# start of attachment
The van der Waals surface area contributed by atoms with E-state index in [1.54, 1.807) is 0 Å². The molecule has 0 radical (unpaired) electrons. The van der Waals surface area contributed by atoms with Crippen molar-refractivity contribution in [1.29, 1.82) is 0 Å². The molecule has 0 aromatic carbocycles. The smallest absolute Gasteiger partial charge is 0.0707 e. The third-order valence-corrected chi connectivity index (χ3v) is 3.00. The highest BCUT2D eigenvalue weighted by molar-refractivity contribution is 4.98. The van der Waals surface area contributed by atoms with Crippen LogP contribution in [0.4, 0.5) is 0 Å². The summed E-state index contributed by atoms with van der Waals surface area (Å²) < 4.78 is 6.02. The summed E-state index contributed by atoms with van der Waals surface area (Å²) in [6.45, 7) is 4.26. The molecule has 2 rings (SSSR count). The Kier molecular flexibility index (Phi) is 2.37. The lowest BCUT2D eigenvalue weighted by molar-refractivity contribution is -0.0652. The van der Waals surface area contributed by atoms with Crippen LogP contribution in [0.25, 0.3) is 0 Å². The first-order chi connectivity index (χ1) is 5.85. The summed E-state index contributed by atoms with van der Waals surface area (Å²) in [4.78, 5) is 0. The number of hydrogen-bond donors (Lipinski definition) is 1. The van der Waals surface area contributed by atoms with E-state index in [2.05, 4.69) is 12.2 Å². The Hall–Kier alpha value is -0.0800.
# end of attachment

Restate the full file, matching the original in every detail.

The van der Waals surface area contributed by atoms with E-state index in [1.54, 1.807) is 0 Å². The molecule has 0 radical (unpaired) electrons. The van der Waals surface area contributed by atoms with Crippen molar-refractivity contribution in [1.29, 1.82) is 0 Å². The molecule has 0 aromatic carbocycles. The smallest absolute Gasteiger partial charge is 0.0707 e. The third-order valence-corrected chi connectivity index (χ3v) is 3.00. The highest BCUT2D eigenvalue weighted by molar-refractivity contribution is 4.98. The van der Waals surface area contributed by atoms with Crippen LogP contribution in [0.4, 0.5) is 0 Å². The summed E-state index contributed by atoms with van der Waals surface area (Å²) < 4.78 is 6.02. The summed E-state index contributed by atoms with van der Waals surface area (Å²) in [6.45, 7) is 4.26. The molecule has 2 rings (SSSR count). The Kier molecular flexibility index (Phi) is 2.37. The lowest BCUT2D eigenvalue weighted by molar-refractivity contribution is -0.0652. The van der Waals surface area contributed by atoms with Crippen LogP contribution in [0.25, 0.3) is 0 Å². The first-order chi connectivity index (χ1) is 5.85. The summed E-state index contributed by atoms with van der Waals surface area (Å²) in [4.78, 5) is 0. The number of hydrogen-bond donors (Lipinski definition) is 1. The van der Waals surface area contributed by atoms with E-state index in [2.05, 4.69) is 12.2 Å². The Hall–Kier alpha value is -0.0800.